Reprint: "Tussock Land"

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Under the not very attractive title of "Tussock Land: a romance of New Zealand and the Commonwealth" (T. Fisher Unwin), Mr. Arthur H. Adams tells a story of some note. His hero is one King Southern, a youth with artistic feelings and ambitions, with a love for beautiful things, and with a desire to do beautiful things, with an ambition that is strong enough to urge him to scorn delights and live laborious days -- with, in short, all the qualifications of a genius, except the power of expressing genius. King Southern has also an infinite capacity of loving. The only person he does not love is his father, who is dimly represented as an austere person with direct and narrow views. King Southern loves his mother, but his love is not so strong as to prevent the possibility of his neglecting her for years on end. He loves every beautiful girl he knows in New Zeaiand. Slenderly equipped in point of education, he leaves New Zealand en route for Paris, via Sydney. He is first to educate Sydney -- a mission popular, we are led to believe, in New Zealand. He is to acquire all knowledge attainable in Sydney, leaving in return some serviceable information, and then he is to go on to the old country and electrify artists there, and to do great work himself. The only part of this journey which he effects is the visit to Sydney. Here he works like a man and falls as an artist. He finds after long trial that the pith of the artist is not in him; that he can daub a little and play the dilettante a little, but that not to him belongs the power of making the canvas speak poetry. The daily papers of Sydney, it appears, wisely encourage him to believe that he is a failure, and this verdict, demonstrably correct, is at last accepted by him. Accordingly he goes back to New Zealand and becomes a successful lawyer in the bush. The book is agreeably and cleverly written. It is in some places intensely human, not merely local. It presents a vivid sketch of a not uncommon character -- the youth who starts out to conquer tho world, and who returns home convinced of his own weakness.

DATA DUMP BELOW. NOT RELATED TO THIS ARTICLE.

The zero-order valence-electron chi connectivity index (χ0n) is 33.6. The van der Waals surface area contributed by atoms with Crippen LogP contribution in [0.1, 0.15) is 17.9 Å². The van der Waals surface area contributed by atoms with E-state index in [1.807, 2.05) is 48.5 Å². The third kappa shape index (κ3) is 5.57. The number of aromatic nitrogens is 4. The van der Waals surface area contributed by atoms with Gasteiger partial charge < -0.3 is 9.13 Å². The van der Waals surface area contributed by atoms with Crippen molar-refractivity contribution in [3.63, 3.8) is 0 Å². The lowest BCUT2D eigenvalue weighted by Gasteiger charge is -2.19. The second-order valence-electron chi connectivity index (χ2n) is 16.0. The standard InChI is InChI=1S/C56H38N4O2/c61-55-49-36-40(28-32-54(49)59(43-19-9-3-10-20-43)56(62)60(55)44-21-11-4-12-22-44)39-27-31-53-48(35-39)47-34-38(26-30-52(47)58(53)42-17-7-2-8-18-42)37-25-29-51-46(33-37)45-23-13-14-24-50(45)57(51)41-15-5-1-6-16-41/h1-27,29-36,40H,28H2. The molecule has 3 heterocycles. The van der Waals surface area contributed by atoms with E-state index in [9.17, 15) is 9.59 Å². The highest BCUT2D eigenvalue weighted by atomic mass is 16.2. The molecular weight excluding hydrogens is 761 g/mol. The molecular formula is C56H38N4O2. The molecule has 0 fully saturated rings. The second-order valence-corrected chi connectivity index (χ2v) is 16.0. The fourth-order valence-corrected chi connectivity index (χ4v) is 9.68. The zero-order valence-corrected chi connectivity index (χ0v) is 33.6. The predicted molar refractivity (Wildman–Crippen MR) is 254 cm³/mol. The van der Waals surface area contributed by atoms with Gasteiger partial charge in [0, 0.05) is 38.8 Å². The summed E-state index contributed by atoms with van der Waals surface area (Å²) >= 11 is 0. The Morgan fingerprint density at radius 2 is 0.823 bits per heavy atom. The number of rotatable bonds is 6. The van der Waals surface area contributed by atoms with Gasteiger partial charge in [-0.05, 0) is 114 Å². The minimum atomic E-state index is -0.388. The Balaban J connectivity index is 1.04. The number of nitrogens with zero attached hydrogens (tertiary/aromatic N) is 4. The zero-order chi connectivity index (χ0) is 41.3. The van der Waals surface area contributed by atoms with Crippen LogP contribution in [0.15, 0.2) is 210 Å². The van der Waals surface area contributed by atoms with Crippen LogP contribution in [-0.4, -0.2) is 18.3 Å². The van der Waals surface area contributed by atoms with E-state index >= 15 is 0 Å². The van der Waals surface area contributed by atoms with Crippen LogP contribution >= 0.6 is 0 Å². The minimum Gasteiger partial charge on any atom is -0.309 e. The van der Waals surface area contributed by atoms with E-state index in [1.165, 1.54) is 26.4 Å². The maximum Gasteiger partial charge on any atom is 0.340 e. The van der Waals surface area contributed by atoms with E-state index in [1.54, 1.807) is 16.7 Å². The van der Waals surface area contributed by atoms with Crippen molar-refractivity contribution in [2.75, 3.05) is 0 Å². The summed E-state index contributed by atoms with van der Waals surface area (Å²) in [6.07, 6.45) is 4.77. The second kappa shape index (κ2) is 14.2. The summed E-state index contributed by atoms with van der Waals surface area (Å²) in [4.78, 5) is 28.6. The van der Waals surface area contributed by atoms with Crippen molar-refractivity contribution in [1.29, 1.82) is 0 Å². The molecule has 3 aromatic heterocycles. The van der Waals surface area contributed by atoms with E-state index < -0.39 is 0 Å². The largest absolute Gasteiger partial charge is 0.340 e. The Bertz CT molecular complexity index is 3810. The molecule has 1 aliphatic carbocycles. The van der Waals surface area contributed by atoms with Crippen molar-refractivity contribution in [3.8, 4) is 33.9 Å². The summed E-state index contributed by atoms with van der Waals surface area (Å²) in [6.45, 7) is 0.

First published in The Sydney Morning Herald, 11 June 1904

[Thanks to the National Library of Australia's newspaper digitisation project for this piece.]

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This page contains a single entry by Perry Middlemiss published on March 7, 2012 6:36 AM.

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